In addition to the information about alcohol consumed in the previous week, respondents were asked how often they had an alcoholic drink in the last 12 months:
Frequency of Consuming 'At Risk' Amounts of Alcohol - Assessing Short Term/Single Occasion Risk of Alcohol Consumption
Respondents were asked the number of times they had the following number of standard drinks in a day in the last 12 months:
The number of standard drinks per day is then used to calculate whether a respondent had consumed alcohol at a 'risky' level in the last 12 months according to the NHMRC Short Term/Single Occasion Risk Guidelines (see section below).
In addition to this, respondents were asked whether their consumption of alcohol had increased, decreased, or stayed about the same since the same time last year.
National Health and Medical Research Council (NHMRC) Guidelines for Consumption of Alcohol
The 2014-15 NHS reported alcohol risk based on both the 2001 and 2009 NHMRC Alcohol Consumption Guidelines.
2001 NHMRC Guidelines
The 2001 NHMRC Guidelines for reducing long-term and short term health risks associated with alcohol consumption are as follows:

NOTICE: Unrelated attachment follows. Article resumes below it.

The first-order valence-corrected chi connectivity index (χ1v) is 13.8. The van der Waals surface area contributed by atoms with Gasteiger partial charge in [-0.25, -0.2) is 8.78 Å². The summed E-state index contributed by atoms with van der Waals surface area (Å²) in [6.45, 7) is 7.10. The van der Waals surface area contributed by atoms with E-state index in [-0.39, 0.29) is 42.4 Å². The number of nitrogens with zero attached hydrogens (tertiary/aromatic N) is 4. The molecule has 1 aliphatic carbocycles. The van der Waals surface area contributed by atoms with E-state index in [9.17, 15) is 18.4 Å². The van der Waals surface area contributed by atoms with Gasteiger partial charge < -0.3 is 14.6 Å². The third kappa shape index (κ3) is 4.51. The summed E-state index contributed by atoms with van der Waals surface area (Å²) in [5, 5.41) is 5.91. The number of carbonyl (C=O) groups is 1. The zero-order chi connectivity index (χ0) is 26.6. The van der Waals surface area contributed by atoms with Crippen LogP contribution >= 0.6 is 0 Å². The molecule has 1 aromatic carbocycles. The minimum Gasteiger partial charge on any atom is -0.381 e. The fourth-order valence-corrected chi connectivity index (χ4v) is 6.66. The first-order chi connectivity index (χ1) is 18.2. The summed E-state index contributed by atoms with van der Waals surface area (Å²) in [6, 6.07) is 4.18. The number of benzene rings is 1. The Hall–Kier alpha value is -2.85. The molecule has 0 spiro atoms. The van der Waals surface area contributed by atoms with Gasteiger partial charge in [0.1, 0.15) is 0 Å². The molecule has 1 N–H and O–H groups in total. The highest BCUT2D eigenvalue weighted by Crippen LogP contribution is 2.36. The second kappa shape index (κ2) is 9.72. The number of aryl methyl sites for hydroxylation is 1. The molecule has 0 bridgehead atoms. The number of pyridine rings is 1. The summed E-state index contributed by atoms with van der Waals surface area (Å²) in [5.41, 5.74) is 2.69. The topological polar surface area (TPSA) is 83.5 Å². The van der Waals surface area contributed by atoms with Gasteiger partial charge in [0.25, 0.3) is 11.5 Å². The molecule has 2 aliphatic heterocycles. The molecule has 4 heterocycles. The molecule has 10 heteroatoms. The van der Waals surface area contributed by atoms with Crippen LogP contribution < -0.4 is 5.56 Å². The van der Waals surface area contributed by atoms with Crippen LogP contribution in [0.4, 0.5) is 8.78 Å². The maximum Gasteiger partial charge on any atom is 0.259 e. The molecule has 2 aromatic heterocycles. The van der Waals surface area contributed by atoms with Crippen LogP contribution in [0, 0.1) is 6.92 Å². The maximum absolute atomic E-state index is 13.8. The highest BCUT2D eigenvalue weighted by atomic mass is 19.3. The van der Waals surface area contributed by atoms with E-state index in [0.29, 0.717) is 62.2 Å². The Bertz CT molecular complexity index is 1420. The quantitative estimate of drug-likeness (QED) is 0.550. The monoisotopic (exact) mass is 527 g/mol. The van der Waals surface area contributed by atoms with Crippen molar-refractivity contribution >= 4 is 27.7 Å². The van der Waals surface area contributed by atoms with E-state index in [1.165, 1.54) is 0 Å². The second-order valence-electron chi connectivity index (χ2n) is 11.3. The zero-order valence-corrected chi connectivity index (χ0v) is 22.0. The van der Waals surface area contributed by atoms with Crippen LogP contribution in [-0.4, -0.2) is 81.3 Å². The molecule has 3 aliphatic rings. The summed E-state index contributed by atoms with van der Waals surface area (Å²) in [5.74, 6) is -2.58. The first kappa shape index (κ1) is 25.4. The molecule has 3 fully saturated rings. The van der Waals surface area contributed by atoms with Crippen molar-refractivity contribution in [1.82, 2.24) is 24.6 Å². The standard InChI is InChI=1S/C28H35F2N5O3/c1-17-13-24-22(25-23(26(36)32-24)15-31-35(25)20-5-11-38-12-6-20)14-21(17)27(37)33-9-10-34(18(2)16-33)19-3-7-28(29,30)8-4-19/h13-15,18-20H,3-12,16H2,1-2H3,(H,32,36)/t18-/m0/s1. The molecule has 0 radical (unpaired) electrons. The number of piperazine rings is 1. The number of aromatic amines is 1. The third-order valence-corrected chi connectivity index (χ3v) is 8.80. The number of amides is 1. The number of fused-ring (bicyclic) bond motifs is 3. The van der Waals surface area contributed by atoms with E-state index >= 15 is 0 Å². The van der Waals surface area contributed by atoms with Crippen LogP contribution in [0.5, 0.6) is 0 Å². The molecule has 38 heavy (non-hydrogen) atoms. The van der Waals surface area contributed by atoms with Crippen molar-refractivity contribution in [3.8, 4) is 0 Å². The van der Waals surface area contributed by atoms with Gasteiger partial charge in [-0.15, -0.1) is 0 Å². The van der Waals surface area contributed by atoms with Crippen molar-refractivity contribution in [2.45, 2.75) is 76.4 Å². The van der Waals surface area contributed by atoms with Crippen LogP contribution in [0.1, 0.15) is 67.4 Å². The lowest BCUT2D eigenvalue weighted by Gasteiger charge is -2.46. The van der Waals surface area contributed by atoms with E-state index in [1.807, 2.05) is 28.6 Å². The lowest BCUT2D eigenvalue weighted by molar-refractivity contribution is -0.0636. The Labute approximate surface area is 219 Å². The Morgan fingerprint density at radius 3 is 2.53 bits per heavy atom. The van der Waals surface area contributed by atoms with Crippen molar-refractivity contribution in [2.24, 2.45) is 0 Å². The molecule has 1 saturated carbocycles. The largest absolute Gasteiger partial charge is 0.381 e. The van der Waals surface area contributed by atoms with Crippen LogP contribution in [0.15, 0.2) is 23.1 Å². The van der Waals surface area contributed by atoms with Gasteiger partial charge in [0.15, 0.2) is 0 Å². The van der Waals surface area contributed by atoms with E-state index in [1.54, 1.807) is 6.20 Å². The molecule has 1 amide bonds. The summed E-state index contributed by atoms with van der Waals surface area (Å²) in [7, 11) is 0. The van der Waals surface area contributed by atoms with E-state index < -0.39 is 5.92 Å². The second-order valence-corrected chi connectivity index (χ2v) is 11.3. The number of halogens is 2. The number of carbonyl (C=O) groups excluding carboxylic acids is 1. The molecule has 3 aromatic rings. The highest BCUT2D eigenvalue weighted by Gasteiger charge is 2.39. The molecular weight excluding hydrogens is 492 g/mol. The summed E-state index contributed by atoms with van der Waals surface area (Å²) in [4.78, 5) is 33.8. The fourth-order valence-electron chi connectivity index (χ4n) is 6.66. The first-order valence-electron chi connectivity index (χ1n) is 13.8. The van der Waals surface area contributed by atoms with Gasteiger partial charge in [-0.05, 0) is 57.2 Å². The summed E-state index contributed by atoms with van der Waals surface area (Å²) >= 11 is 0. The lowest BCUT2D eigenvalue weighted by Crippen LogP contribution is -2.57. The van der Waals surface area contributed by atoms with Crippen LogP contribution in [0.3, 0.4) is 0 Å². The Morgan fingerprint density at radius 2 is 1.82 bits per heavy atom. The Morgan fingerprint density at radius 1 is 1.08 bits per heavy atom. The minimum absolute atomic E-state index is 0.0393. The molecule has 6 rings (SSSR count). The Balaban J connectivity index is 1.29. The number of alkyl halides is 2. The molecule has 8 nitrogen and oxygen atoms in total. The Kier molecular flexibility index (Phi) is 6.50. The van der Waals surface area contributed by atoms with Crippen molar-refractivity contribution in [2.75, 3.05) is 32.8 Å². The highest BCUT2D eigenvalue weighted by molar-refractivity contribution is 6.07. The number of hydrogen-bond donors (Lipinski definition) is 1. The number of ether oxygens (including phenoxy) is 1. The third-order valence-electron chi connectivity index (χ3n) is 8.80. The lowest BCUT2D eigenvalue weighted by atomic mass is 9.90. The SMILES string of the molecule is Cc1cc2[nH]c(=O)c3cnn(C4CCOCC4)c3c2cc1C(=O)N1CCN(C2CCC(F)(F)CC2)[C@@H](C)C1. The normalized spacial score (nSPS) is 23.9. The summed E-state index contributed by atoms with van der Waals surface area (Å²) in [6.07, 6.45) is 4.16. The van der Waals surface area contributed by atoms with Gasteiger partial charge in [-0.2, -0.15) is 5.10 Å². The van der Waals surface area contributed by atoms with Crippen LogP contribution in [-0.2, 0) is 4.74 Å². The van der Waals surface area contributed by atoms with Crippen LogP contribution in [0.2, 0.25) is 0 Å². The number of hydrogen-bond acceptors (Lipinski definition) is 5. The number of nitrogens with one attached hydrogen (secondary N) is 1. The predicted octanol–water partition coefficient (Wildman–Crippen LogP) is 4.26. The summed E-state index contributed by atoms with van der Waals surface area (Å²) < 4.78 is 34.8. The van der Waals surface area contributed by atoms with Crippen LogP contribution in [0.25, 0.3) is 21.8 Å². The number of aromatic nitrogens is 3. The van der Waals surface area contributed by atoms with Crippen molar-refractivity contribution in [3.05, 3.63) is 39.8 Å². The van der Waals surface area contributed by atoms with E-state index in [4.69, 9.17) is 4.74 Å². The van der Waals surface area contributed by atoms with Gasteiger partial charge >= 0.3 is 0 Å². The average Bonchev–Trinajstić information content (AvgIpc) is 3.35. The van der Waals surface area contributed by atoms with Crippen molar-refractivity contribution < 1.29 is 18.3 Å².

2001 NHMRC GUIDELINES
2009 NHMRC Guidelines
The 2009 NHMRC Guidelines for reducing lifetime and single occasion health risks associated with alcohol consumption on any day are as follows:
2009 NHMRC GUIDELINES(a)
For more information see NHMRC Alcohol Guidelines.
The questionnaire, data items and related output categories for this topic are available in pdf/Excel spreadsheet format from the Downloads page of this product.
Points to be considered in interpreting alcohol data include the following:
Comparability with 2011-12
The methodology used in the 2014-15 NHS for the collection of data about the quantity of alcohol consumed was the same as that used in the 2011-12 NHS.
In 2014-15 some changes were made to the 'serving size' question including removal of some categories and addition of others. The 'serving size' question was also asked before the 'number of drinks' question in the 2014-15 NHS, whereas in 2011-12 NHS they were asked the other way around.
Both the 2014-15 and 2011-12 NHS surveys used an Alcohol Type trigram coder which contained a list of the types and brands of alcoholic drinks, along with their pure alcohol content.